The Bicentennial Of Charles Dickens’ Birth

Charles Dickens as a young man, lithograph.

On the 7th of February in 1812, 200 years ago, a boy was born to Mrs. Dickens in a village 80 miles outside of London. The boy was named Charles and would grow up to be an eminent author in the United Kingdom, which in those days pretty much spanned the globe.

At the height of his fame Dickens came to America to lecture and give public readings from his popular novels. American author and columnist Samuel Clemens went to one of Dickens’ presentations in New York and, writing as Mark Twain, shared this with his readers in San Francisco Alta California:

“The Great Dickens — An Honest Criticism

“I only heard him read once. It was in New York, last week. I had a seat about the middle of Steinway Hall, and that was rather further away from the speaker than was pleasant or profitable.

“Promptly at 8 P.M., unannounced, and without waiting for any stamping or clapping of hands to call him out, a tall, “spry,” (if I may say it,) thin-legged old gentleman, gotten up regardless of expense, especially as to shirt-front and diamonds, with a bright red flower in his button-hole, gray beard and moustache, bald head, and with side hair brushed fiercely and tempestuously forward, as if its owner were sweeping down before a gale of wind, the very Dickens came!

Clemens goes on in this vein for several paragraphs, concluding with:

“Style! — There is style about Dickens, and style about all his surroundings.”

But, what of the reading? How does the famous man read?

“He read David Copperfield. He is a bad reader, in one sense — because he does not enunciate his words sharply and distinctly — he does not cut the syllables cleanly, and therefore many and many of them fell dead before they reached our part of the house. [I say “our” because I am proud to observe that there was a beautiful young lady with me — a highly respectable young white woman.] I was a good deal disappointed in Mr. Dickens’ reading — I will go further and say, a great deal disappointed.”

Clemens went on at some length, but finally softened his remarks with the following:

“I have given ‘first impressions.’ Possibly if I could hear Mr. Dickens read a few more times I might find a different style of impressions taking possession of me. But not knowing anything about that, I cannot testify.”
–Mark Twain, February 5, 1868, by telegraph to San Francisco.

Authors on book tours take their chances, but imagine having Samuel Clemens in the audience. (Clemens notes in his Autobiography of Mark Twain that reporting on theater presentations by Telegraph was new and innovative. Too bad he wasn’t around to witness the internet and social networking.)

The published works of Charles Dickens are now in the public domain. The University of Adelaide in Australia has an extensive collection of Dickens’ novels in eBook format for free download. The lecture tour that Clemens attended is described in an eBook Adelaide biographical sketch:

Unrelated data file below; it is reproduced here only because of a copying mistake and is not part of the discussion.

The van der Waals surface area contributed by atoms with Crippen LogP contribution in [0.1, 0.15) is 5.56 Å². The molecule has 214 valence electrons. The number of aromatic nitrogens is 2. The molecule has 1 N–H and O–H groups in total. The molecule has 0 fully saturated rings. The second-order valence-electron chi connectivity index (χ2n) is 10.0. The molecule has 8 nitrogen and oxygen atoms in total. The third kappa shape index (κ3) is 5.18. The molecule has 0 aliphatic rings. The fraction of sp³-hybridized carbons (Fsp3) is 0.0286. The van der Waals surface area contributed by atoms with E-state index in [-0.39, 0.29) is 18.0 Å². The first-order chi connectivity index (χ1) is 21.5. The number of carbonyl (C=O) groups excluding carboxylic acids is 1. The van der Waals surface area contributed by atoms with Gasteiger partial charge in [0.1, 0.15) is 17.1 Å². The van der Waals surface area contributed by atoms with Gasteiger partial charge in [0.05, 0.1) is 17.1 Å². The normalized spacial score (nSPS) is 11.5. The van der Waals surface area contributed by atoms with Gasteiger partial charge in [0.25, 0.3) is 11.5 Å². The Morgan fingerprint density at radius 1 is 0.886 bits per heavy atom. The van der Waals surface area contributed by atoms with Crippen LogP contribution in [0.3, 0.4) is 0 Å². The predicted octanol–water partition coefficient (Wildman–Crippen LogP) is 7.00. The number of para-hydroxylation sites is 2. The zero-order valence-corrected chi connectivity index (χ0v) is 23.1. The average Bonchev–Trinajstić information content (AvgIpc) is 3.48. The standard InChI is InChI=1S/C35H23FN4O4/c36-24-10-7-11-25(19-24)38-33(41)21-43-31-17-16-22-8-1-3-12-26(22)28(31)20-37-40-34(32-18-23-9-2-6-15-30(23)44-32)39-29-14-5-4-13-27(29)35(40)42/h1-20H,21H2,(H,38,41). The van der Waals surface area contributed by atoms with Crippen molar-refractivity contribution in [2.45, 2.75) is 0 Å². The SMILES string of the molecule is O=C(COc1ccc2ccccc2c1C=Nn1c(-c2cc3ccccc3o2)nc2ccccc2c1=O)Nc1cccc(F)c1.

Dickens was now in the full tide of his readings, and decided to give a course of them in America. Thither accordingly he went in the end of 1867, returning in the following May. He had a magnificent reception, and his profits amounted to £20,000; but the effect on his health was such that he was obliged, on medical advice, finally to abandon all appearances of the kind. In 1869 he began his last work, The Mystery of Edwin Drood, which was interrupted by his death from an apoplectic seizure on June 8, 1870.

An untimely death to a great writer; Dickens was 58 years old.

Charles Dickens first wrote for gazettes and journals; his sketches, stories and word pictures appeared in a popular English monthly magazine. The articles were later collected into his first full-length book, Sketches by Boz in 1836:

Our Parish—Scenes—Characters—Tales—Sketches of Young Gentlemen—Sketches of Young Couples—The Mudfog and other sketches.

In Sketches by Boz we find this description of Scotland Yard as it existed in the late 19th century:

“Scotland-yard is a small — a very small-tract of land, bounded on one side by the river Thames, on the other by the gardens of Northumberland House: abutting at one end on the bottom of Northumberland-street, at the other on the back of Whitehall-place.

Dickens goes on to describe the scene at length, concluding with this nostalgic description of the changes coming to Scotland Yard.

“A few years hence, and the antiquary of another generation looking into some mouldy record of the strife and passions that agitated the world in these times, may glance his eye over the pages we have just filled: and not all his knowledge of the history of the past, not all his black-letter lore, or his skill in book-collecting, not all the dry studies of a long life, or the dusty volumes that have cost him a fortune, may help him to the whereabouts, either of Scotland-yard, or of any one of the landmarks we have mentioned in describing it.”
—Chapter 4, Scotland Yard, Charles Dickens

Scotland Yard is now the common name for the headquarters of the Metropolitan Police Service of London. Dickens notes that the original Metropolitan Police Headquarters was at 4 Whitehall Place in the area known as Scotland yard. The Metropolitan Police have moved to a new building in a different location but they are still called “Scotland Yard.”

Why not download an eBook of a Charles Dickens’ novel this month to celebrate the author and his writing?

Carto
Week 5-2012: Sketches by Boz, Charles Dickens (1836).
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About carto

Retired software engineer who grew up in Montana, went to Montana State College in Bozeman, and moved to California to work at Stanford Research Institute (SRI). Carto's Library is about books I've read and liked; Carto's Logbook is about photography, travel and adventure. Mt. Maurice Times is tall tales mostly biographical.
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